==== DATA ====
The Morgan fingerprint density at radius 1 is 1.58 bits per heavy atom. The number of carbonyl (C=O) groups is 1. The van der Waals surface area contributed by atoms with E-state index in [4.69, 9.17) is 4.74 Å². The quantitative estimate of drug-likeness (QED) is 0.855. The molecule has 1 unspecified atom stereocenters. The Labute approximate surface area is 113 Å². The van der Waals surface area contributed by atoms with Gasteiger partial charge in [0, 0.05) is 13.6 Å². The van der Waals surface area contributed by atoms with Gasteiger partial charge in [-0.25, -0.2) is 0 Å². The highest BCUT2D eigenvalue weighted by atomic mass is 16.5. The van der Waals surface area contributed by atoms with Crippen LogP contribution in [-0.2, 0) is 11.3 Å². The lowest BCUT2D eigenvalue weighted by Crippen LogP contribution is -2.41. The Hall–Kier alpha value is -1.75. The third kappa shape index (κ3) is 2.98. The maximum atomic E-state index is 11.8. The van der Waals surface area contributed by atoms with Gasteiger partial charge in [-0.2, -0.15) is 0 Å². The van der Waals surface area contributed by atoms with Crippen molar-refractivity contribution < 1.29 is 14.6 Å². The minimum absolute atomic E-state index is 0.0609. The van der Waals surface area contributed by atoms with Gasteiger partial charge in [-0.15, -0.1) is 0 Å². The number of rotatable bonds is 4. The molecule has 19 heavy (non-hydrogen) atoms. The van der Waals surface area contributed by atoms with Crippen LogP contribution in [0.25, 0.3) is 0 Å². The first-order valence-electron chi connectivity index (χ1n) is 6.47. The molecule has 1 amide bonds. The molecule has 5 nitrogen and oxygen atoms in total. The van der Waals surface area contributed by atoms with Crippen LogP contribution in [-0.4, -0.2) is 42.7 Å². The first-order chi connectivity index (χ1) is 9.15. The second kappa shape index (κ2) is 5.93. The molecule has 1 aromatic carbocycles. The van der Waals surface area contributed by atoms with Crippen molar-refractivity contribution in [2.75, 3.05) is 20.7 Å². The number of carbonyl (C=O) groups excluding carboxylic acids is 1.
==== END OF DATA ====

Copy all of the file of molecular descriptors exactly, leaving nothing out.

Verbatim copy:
The Morgan fingerprint density at radius 1 is 1.58 bits per heavy atom. The number of carbonyl (C=O) groups is 1. The van der Waals surface area contributed by atoms with E-state index in [4.69, 9.17) is 4.74 Å². The quantitative estimate of drug-likeness (QED) is 0.855. The molecule has 1 unspecified atom stereocenters. The Labute approximate surface area is 113 Å². The van der Waals surface area contributed by atoms with Gasteiger partial charge in [0, 0.05) is 13.6 Å². The van der Waals surface area contributed by atoms with Gasteiger partial charge in [-0.25, -0.2) is 0 Å². The highest BCUT2D eigenvalue weighted by atomic mass is 16.5. The van der Waals surface area contributed by atoms with Crippen LogP contribution in [-0.2, 0) is 11.3 Å². The lowest BCUT2D eigenvalue weighted by Crippen LogP contribution is -2.41. The Hall–Kier alpha value is -1.75. The third kappa shape index (κ3) is 2.98. The maximum atomic E-state index is 11.8. The van der Waals surface area contributed by atoms with Gasteiger partial charge in [-0.2, -0.15) is 0 Å². The van der Waals surface area contributed by atoms with Crippen molar-refractivity contribution < 1.29 is 14.6 Å². The minimum absolute atomic E-state index is 0.0609. The van der Waals surface area contributed by atoms with Gasteiger partial charge in [-0.15, -0.1) is 0 Å². The number of rotatable bonds is 4. The molecule has 19 heavy (non-hydrogen) atoms. The van der Waals surface area contributed by atoms with Crippen LogP contribution in [0.25, 0.3) is 0 Å². The first-order valence-electron chi connectivity index (χ1n) is 6.47. The molecule has 1 amide bonds. The molecule has 5 nitrogen and oxygen atoms in total. The van der Waals surface area contributed by atoms with Crippen LogP contribution in [-0.4, -0.2) is 42.7 Å². The first-order chi connectivity index (χ1) is 9.15. The second kappa shape index (κ2) is 5.93. The molecule has 1 aromatic carbocycles. The van der Waals surface area contributed by atoms with Crippen molar-refractivity contribution in [2.75, 3.05) is 20.7 Å². The number of carbonyl (C=O) groups excluding carboxylic acids is 1.